QIMR Berghofer Medical Research Institute

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QIMR Berghofer Medical Research Institute
Web address www.qimrberghofer.edu.au
Type of site Charity
QIMR Berghofer Central at Herston, Brisbane

The QIMR Berghofer Medical Research Institute (QIMR Berghofer) (previously known as the Queensland Institute of Medical Research, QIMR) is a medical research institute located in Queensland, Australia. QIMR was established in 1945 by an Act of the Government of Queensland. The original purpose of the Institute was to further the study of tropical diseases in North Queensland. The current Director is Professor Frank Gannon.

Overview[edit]

QIMR Berghofer aims to improve the health and well-being of all people by developing new methods of detection, better treatments and prevention strategies. This is achieved through fundamental research, drug development and clinical trials.

QIMR Berghofer has over 600 scientists, students and staff in three (3) research programs, five (5) departments and a support division. Because of its proximity to major teaching hospitals and The University of Queensland Medical School, the Institute is well placed for clinical applications of research, including bench to bedside research techniques. It is one of Australia’s only fully integrated biomedical research and development centres with GMP manufacturing facilities.

History[edit]

QIMR was created by an Act of Queensland State Parliament in 1945 from a report by Dr Edward Derrick that recommended a permanent research facility to be set up to investigate diseases unique to the climate of Queensland. QIMR began operations in 1947 with a staff of seven in a disused World War II US Army hut in Victoria Park, Brisbane. This temporary accommodation housed the Institute for the next 30 years.

From 1951 to 1965, at QIMR field station in North Queensland, researchers investigated outbreaks of leptospirosis, scrub typhus, dengue and other tropical fevers. Researchers also studied viruses in Queensland’s animals.

In 1960, QIMR scientists isolated Murray Valley encephalitis virus from mosquitoes, which paved the way for discovery of other arboviruses like Ross River virus in 1963. During the 1960s, QIMR established an oncology section to investigate cancer-causing viruses. One project researched cancer cells taken from Burkitt's lymphoma patients in Papua New Guinea, and found they were infected with Epstein-Barr virus (EBV). EBV is now known to cause many types of leukaemias and lymphomas. Eight years later, this same virus was found to immortalise white blood cells; a discovery that revolutionised research of these immune cells and their DNA.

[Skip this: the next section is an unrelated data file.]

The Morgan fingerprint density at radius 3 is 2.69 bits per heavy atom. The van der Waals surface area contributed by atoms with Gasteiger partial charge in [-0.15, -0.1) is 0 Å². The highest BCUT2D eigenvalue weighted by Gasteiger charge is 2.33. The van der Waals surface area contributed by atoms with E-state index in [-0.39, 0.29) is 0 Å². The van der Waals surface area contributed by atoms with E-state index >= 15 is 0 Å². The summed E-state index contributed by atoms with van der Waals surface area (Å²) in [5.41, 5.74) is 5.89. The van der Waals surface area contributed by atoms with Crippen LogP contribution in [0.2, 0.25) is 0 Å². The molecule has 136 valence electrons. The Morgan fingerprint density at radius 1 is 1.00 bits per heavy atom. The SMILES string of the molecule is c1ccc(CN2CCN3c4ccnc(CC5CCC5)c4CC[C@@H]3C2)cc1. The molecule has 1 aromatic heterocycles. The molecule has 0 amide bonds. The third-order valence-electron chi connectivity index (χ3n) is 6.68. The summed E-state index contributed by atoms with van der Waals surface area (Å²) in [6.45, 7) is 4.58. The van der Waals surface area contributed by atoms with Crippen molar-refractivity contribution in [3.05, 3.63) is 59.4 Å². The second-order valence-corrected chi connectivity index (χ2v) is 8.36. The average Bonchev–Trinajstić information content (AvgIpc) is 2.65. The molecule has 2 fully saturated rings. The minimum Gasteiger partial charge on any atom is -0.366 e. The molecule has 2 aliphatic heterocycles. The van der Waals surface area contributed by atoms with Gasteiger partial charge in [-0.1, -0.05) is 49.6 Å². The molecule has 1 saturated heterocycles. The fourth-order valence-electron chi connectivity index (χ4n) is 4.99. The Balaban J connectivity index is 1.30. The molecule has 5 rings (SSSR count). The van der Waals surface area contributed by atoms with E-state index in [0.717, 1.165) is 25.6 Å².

In 1977, QIMR relocated to new laboratories in the grounds of the Royal Brisbane and Women's Hospital at Herston.

In 1988, the Queensland Government amended the QIMR Act to make statutory authority. The Queensland Premier at the time, The Honourable Mike Ahern, secured $30 million to fund a new building for QIMR’s ever-increasing staff numbers. The new building was officially opened in 1991, and was aptly named the Bancroft Centre, as a memorial to the family who contributed to QIMR’s early history.

In 1997, a philanthropic donation of $20 million was matched by both the federal and state governments, presenting the opportunity to construct a comprehensive cancer research centre unparalleled in Australian history. The Cancer Research Centre was named after Mr Clive Berghofer in appreciation of his extremely generous contribution towards the building.

In 2002, Q-Pharm Pty Limited became operational. Q-Pharm Pty Ltd is a joint venture between QIMR, The University of Queensland and Professors Hooper and Dickenson, and is a Phase I clinical trials facility to test potential new therapeutic products on humans. The same year, a new Indigenous Health Research Program was initiated to focus on improving health outcomes for Aboriginal and Torres Strait Islander peoples and work in collaboration with Indigenous communities.

In August 2013, QIMR was renamed QIMR Berghofer Medical Research Institute after Mr Clive Berghofer AM donated $50.1 million to the Institute.

[edit]

The QIMR Berghofer logo is composed of three superimposed hexagons, which represent interlocking benzene rings. Benzene rings are a molecular structure of carbon, the basis for all life on earth.

The Institute’s vision is better health through medical research.

Research[edit]

The Institute’s research includes:

Location[edit]

The Institute is located at 300 Herston Rd, Herston, Brisbane, Australia.

QIMR Berghofer is housed in three buildings (the Bancroft Centre, the Clive Berghofer Cancer Research Centre and QIMR Central at Herston, Brisbane, Queensland adjacent to the Royal Brisbane and Women's Hospital, the Royal Children's Hospital, Brisbane and The University of Queensland Medical School.

Key positions[edit]

  • Director: Professor Frank Gannon
  • Deputy Director: Professor Greg Anderson
  • Council Chair: The Hon. Paul de Jersey AC
  • Patron: Her Excellency Ms Penelope Wensley AO, Governor of Qld
Previous Directors

References[edit]

  1. ^ CLIFFORD FRAM (March 24, 2014). "Aussies reveal how cancer tricks the body". The Australian. 

External links[edit]